[quote] Even though you think you’re ready, the Chevrolet still hits you in the chest when it bursts into life[/quote]
T140’s originally had a Hewland LG600 Mk1, four speed, but when they tried a Mk1 in the restoration, the cross piece and fittings were for a Mk2. Luckily, the only gearbox they could find was, in fact, a Mk2, Richard managing to find one of the very last casings from a production run done a few years ago, so a beautiful, pristine crackle paint finished casing sits at the very end of the chassis. Wheels and tyres are 8″ wide front and 13.5″ rear running cut Avon slicks on original Hallibrand Mecom Lola wheels
“The engine is correct for the period. Several people suggested I should use alternative, lighter, engines, but I wanted it to be as accurate as possible. It’s a genuine, date stamped, 1968 block, 302ci, taken out to 305ci, complete with cast iron Fuelly heads. I was in the USA on business and the discussion moved to cars. Hearing about my Lola, someone pipes up, ‘I can get you a genuine engine as a base for less than $600’. He was true to his word several days later”. Indeed Richard had the race engine built in the USA for a very competitive figure using this as the base, such is the widespread use of big block V8’s in motorsport, even today.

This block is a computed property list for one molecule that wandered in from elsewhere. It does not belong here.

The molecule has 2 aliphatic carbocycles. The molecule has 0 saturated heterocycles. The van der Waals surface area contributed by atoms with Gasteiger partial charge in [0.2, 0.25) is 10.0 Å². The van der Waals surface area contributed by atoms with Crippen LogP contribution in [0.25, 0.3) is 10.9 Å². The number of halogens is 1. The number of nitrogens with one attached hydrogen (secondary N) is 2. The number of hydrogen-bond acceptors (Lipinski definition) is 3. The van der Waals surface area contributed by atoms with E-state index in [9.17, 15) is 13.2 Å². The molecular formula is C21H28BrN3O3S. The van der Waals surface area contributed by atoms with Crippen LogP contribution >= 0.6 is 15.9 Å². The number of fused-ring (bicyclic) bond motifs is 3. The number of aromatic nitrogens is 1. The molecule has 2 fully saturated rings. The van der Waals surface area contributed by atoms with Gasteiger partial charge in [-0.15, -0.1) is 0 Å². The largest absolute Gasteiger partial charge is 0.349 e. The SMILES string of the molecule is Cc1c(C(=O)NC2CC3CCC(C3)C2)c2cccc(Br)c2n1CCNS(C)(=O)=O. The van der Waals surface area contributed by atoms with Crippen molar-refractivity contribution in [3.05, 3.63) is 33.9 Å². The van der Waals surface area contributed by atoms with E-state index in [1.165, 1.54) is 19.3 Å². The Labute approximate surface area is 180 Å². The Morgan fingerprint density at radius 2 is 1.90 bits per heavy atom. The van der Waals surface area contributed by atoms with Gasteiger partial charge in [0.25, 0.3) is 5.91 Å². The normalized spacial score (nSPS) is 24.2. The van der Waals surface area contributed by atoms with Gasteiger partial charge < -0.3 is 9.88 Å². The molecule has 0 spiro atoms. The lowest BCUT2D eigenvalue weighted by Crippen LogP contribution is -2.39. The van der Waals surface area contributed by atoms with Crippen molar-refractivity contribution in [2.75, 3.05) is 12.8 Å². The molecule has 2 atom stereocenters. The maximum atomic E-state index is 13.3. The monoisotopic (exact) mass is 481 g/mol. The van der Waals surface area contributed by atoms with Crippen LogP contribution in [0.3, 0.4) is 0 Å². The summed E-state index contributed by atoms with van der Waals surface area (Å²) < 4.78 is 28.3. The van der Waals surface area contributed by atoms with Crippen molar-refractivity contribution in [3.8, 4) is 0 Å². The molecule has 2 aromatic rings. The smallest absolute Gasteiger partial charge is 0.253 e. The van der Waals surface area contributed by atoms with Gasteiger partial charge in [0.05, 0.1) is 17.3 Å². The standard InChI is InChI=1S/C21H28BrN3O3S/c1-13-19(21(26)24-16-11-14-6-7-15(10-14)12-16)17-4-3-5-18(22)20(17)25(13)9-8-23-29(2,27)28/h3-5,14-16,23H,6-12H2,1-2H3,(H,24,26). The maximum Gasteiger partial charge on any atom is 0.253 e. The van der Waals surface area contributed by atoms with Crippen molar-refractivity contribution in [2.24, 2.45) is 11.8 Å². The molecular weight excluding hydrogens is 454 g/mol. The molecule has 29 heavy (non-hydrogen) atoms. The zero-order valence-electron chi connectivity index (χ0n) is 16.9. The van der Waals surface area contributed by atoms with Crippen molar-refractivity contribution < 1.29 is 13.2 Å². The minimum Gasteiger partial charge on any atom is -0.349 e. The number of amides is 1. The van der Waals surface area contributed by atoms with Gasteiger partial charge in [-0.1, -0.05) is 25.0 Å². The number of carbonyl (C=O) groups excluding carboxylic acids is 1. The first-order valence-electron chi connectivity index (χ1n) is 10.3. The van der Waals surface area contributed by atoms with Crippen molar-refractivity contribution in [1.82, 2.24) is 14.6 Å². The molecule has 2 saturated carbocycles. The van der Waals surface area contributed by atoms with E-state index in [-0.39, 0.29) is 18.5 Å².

“Some T140’s ran with small wings, but I wanted the period, ex-factory look, plus the clean silhouette is the one I prefer.” We’re at Blyton Park, Lincolnshire, UK with McKenna to photograph and drive this beautiful car. Bodywork removed, the high quality of the restoration work is evident. Each crisp lockwire aligned with precision with it’s opposite number on the other side of the car, the delicate bodywork blemish free, the mesh covered intake trumpets of the Weber carbs an iconic symbol of seventies racing cars. Johnathan squirts fluid into the intakes, reaches in, snaps the electrics into life and clicks the shift from side to side, checking for neutral. Ready to start. We’re running sans-silencers today, thanks to Blyton’s generous noise limits. Even though you think you’re ready, the Chevrolet still hits you in the chest when it bursts into life. Sanity should really dictate that I retreat to a safe distance, but the bass note hitting your chest as Johnathon reaches over the carbs to blip the throttle linkage, the eye watering exhaust fumes stinging and the deep aromas all keep us there. Up to temparature, he shuts down. Ringing noise in my ears. “Fantastic.”